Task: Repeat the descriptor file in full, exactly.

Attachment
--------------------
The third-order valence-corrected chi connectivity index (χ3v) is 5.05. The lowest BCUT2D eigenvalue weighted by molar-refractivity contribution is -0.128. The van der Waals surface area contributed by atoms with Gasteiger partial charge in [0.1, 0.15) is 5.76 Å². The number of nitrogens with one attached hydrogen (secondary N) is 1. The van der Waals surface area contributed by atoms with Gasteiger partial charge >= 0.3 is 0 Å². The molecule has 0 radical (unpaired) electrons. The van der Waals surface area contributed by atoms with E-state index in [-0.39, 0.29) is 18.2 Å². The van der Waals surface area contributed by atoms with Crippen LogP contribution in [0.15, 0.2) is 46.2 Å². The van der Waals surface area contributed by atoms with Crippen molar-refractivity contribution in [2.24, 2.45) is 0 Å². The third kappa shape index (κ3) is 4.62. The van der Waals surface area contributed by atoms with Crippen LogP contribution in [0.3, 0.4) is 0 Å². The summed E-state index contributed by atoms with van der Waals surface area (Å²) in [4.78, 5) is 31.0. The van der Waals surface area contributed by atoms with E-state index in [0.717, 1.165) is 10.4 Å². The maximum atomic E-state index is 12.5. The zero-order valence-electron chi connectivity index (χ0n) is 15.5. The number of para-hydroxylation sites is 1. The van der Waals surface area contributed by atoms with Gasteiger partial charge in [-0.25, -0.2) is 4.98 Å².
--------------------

The third-order valence-corrected chi connectivity index (χ3v) is 5.05. The lowest BCUT2D eigenvalue weighted by molar-refractivity contribution is -0.128. The van der Waals surface area contributed by atoms with Gasteiger partial charge in [0.1, 0.15) is 5.76 Å². The number of nitrogens with one attached hydrogen (secondary N) is 1. The van der Waals surface area contributed by atoms with Gasteiger partial charge >= 0.3 is 0 Å². The molecule has 0 radical (unpaired) electrons. The van der Waals surface area contributed by atoms with E-state index in [-0.39, 0.29) is 18.2 Å². The van der Waals surface area contributed by atoms with Crippen LogP contribution in [0.15, 0.2) is 46.2 Å². The van der Waals surface area contributed by atoms with Crippen molar-refractivity contribution in [2.24, 2.45) is 0 Å². The third kappa shape index (κ3) is 4.62. The van der Waals surface area contributed by atoms with Crippen LogP contribution in [0.3, 0.4) is 0 Å². The summed E-state index contributed by atoms with van der Waals surface area (Å²) in [4.78, 5) is 31.0. The van der Waals surface area contributed by atoms with E-state index in [0.717, 1.165) is 10.4 Å². The maximum atomic E-state index is 12.5. The zero-order valence-electron chi connectivity index (χ0n) is 15.5. The number of para-hydroxylation sites is 1. The van der Waals surface area contributed by atoms with Gasteiger partial charge in [-0.25, -0.2) is 4.98 Å².